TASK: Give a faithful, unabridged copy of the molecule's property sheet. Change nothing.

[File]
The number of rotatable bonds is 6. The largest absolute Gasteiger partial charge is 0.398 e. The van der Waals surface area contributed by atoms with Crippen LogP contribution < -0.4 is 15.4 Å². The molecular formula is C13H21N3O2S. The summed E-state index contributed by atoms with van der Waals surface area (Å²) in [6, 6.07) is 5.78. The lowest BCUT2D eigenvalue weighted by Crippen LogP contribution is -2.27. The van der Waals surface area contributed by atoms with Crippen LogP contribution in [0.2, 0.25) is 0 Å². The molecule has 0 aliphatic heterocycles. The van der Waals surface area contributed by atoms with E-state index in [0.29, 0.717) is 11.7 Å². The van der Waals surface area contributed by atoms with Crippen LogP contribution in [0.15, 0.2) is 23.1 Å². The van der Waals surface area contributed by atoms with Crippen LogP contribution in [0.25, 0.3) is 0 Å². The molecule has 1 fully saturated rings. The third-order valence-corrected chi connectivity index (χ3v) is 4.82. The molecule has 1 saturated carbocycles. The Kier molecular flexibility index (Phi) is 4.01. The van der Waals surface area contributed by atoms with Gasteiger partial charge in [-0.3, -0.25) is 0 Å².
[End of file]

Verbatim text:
The number of rotatable bonds is 6. The largest absolute Gasteiger partial charge is 0.398 e. The van der Waals surface area contributed by atoms with Crippen LogP contribution < -0.4 is 15.4 Å². The molecular formula is C13H21N3O2S. The summed E-state index contributed by atoms with van der Waals surface area (Å²) in [6, 6.07) is 5.78. The lowest BCUT2D eigenvalue weighted by Crippen LogP contribution is -2.27. The van der Waals surface area contributed by atoms with Crippen LogP contribution in [0.2, 0.25) is 0 Å². The molecule has 0 aliphatic heterocycles. The van der Waals surface area contributed by atoms with E-state index in [0.29, 0.717) is 11.7 Å². The van der Waals surface area contributed by atoms with Crippen LogP contribution in [0.15, 0.2) is 23.1 Å². The van der Waals surface area contributed by atoms with Crippen LogP contribution in [0.25, 0.3) is 0 Å². The molecule has 1 fully saturated rings. The third-order valence-corrected chi connectivity index (χ3v) is 4.82. The molecule has 1 saturated carbocycles. The Kier molecular flexibility index (Phi) is 4.01. The van der Waals surface area contributed by atoms with Gasteiger partial charge in [-0.3, -0.25) is 0 Å².